The 4 Stages of Mesothelioma
Understanding how mesothelioma is staged and progresses helps patients make informed decisions about treatment.
After receiving a mesothelioma diagnosis, patients and their families need clear, reliable information and someone who understands what they are going through. Our experienced mesothelioma lawyers are here to help you navigate through this difficult time.
How Pleural Mesothelioma Progresses
Pleural mesothelioma, which forms in the tissue surrounding the lungs and accounts for more than 80% of all mesothelioma diagnoses, is a rare cancer caused by asbestos exposure. Doctors classify the progression of pleural mesothelioma in four main stages. Understanding the stages of mesothelioma is vital for patients, their loved ones, and healthcare professionals involved in diagnosis and treatment.
The stages follow the TNM (tumor, node, metastasis) system, an international standard for classifying the amount and spread of cancer. As the disease progresses, it affects nearby tissues, structures, and organs, making treatment more challenging. In advanced stages, mesothelioma may spread to other organs and systems leading to a decline in prognosis.
Regardless of the stage or form of a mesothelioma diagnosis, patients or family members have a limited amount of time to pursue legal action due to time restrictions called statutes of limitations. Once you receive a diagnosis, it’s important to contact a specialized lawyer to ensure that you won’t lose your right to pursue compensation for your injury.
Mesothelioma Stage 1
The first stage of pleural mesothelioma is characterized by localized cancer growth in the lining of the lungs or affected areas. The tumor is confined, has not spread beyond its origin, and is relatively small. Symptoms may be mild or absent, making early detection challenging.Characteristics:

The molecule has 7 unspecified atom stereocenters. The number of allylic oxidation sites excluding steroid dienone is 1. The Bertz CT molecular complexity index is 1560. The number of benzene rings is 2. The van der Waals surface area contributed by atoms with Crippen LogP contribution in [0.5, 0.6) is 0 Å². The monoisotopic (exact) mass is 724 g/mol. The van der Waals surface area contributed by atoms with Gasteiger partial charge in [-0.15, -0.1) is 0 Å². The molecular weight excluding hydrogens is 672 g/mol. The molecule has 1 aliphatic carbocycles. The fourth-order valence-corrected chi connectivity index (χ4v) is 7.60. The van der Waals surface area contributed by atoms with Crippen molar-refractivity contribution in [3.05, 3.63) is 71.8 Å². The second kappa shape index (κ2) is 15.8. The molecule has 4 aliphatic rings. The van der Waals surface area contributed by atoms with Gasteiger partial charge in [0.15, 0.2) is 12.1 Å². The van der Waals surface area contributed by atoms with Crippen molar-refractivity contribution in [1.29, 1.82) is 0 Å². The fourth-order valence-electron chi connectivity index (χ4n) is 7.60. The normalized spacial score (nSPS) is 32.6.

- Localized tumor confined to one lung or affected area
- Limited involvement of nearby lymph nodes or distant organs
- Small tumor size
- Asymptomatic or mild symptoms, such as chest discomfort, shortness of breath
- Overlapping symptoms with other respiratory conditions, such as persistent cough
- Surgery to remove the tumor and affected tissues while preserving lung function
- Adjuvant radiation therapy to target any remaining cancer cells
- Systemic chemotherapy to eliminate microscopic cancer cells
The prognosis for stage 1 mesothelioma is relatively optimistic, with better chances of long-term survival. Consultation with a specialized healthcare team is crucial for developing an individualized treatment plan and maximizing outcomes.
Mesothelioma Stage 2
Stage 2 pleural mesothelioma represents a progression of the disease beyond its initial site, with cancer beginning to spread to nearby tissues and structures. While the cancer has advanced, it is still relatively contained within the affected area.Characteristics:
- Localized spread to nearby structures like the diaphragm, chest wall, or lung
- Limited involvement of nearby lymph nodes
- Larger tumor size compared to stage 1, but still relatively localized